Editorial: New law helps right serious wrong

Augusta Chronicle

Laws guarantee our safety and rights against harm.

House Bill 282 perfectly fit the definition of a law.

Georgia Gov. Brian Kemp had the honor of signing that bill into law this week. It requires state law enforcement agencies to keep rape kits as evidence for up to 50 years, when the old limit was just 10.

The term "rape kit" is sickeningly familiar to most of us. When someone is suspected of being sexually assaulted, medical professionals use a container of items designed to help collect evidence of the assault from the victim. Since the first such kit was developed in the late 1970s, untold numbers of sex offenders who might have walked free instead faced richly deserved justice.

State Rep. Scott Holcomb, as one among the abundance of attorneys populating the Georgia General Assembly, is aware more sensitively than most that an attorney on either side of a case needs as much evidence as possible to prove or disprove a person's guilt. Rape kits prove to be virtually indispensable.

But they were being dispensed of - or more specifically disposed of - too early. Because rape kits could be discarded after just 10 years on an evidence-room shelf, cold cases that had a chance of being solved instead were packed permanently on ice. Justice delayed, as the saying goes, then meant justice denied.

Thankfully, that's much less likely now. The new law now requires preservation of evidence 30 years after an arrest date, or seven years from a prison sentence's completion, whichever occurs later. If there are no arrests, the kit has to be stored for 50 years.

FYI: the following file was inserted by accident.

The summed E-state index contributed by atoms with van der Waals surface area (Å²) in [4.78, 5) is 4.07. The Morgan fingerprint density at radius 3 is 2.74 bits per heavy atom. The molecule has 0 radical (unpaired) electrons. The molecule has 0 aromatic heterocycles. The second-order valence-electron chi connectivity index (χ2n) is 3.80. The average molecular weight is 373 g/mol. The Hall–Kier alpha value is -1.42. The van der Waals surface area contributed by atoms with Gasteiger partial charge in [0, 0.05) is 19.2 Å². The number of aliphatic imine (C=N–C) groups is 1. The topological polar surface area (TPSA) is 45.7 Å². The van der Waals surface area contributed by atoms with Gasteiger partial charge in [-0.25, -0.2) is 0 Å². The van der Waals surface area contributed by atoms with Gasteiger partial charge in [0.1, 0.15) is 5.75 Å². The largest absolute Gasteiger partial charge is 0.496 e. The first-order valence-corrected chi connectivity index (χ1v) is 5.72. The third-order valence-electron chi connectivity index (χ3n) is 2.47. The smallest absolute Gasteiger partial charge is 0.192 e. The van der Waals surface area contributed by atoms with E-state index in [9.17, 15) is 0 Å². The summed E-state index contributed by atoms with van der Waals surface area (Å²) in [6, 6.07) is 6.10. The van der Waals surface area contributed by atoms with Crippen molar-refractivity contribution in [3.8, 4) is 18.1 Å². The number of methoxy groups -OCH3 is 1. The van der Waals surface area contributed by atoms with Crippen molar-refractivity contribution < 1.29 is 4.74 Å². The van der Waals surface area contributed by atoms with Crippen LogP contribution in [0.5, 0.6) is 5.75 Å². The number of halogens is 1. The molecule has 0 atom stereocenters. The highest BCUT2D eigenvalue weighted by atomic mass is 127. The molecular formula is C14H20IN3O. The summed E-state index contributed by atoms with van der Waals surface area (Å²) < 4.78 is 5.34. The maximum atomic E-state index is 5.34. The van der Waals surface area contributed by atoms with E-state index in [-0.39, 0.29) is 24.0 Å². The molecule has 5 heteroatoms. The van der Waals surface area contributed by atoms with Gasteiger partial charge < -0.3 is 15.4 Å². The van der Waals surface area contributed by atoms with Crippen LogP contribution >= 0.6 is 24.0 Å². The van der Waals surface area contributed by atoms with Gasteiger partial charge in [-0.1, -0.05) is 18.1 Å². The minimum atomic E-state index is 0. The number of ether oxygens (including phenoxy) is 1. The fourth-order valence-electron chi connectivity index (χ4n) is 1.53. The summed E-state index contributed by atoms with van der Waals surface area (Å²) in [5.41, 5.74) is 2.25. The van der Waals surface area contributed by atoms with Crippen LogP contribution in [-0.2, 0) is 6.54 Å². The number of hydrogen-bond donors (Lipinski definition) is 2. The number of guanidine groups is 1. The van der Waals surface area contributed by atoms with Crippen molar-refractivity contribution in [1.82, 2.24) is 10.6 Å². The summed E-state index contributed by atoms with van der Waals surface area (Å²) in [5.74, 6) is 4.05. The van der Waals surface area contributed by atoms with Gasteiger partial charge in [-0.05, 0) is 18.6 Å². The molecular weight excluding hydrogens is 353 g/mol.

This actually marks part two of a saga that began a few years ago.

An Atlanta Journal-Constitution probe in 2015 found more than 1,400 kits untested at Atlanta's Grady Memorial Hospital, even though victims wanted the kits handed over to police. But police didn't pick them up, and Grady kept the kits because it thought federal regulations prevented their release. That turned out to be untrue.

Concerned legislators, Holcomb among them, pushed a bipartisan bill in 2016 requiring law enforcement officials to collect rape kits within 96 hours of their completion. The bill also mandated a new report listing all analyzed kits and the ones waiting to be analyzed.

Though the bill's passage through the legislature got way too political, it passed overwhelmingly and then-Gov. Nathan Deal signed it into law, just as Gov. Kemp signed the new law Tuesday after it passed unanimously.

This new attention to rape kits raised the profile of a lot of cold cases, and that's paid off. For example: Retested DNA evidence led authorities last September to 51-year-old Christopher Charles Sanders, who now faces charges in three rape cases from 2006, 2011 and 2012. If it weren't for that first law and the resulting easing of the rape kit backlog, police might never have found a likely suspect in those crimes.

Inaccessibility to rape kits benefited no one. Now, one of Georgia's newest laws rights a grave wrong.


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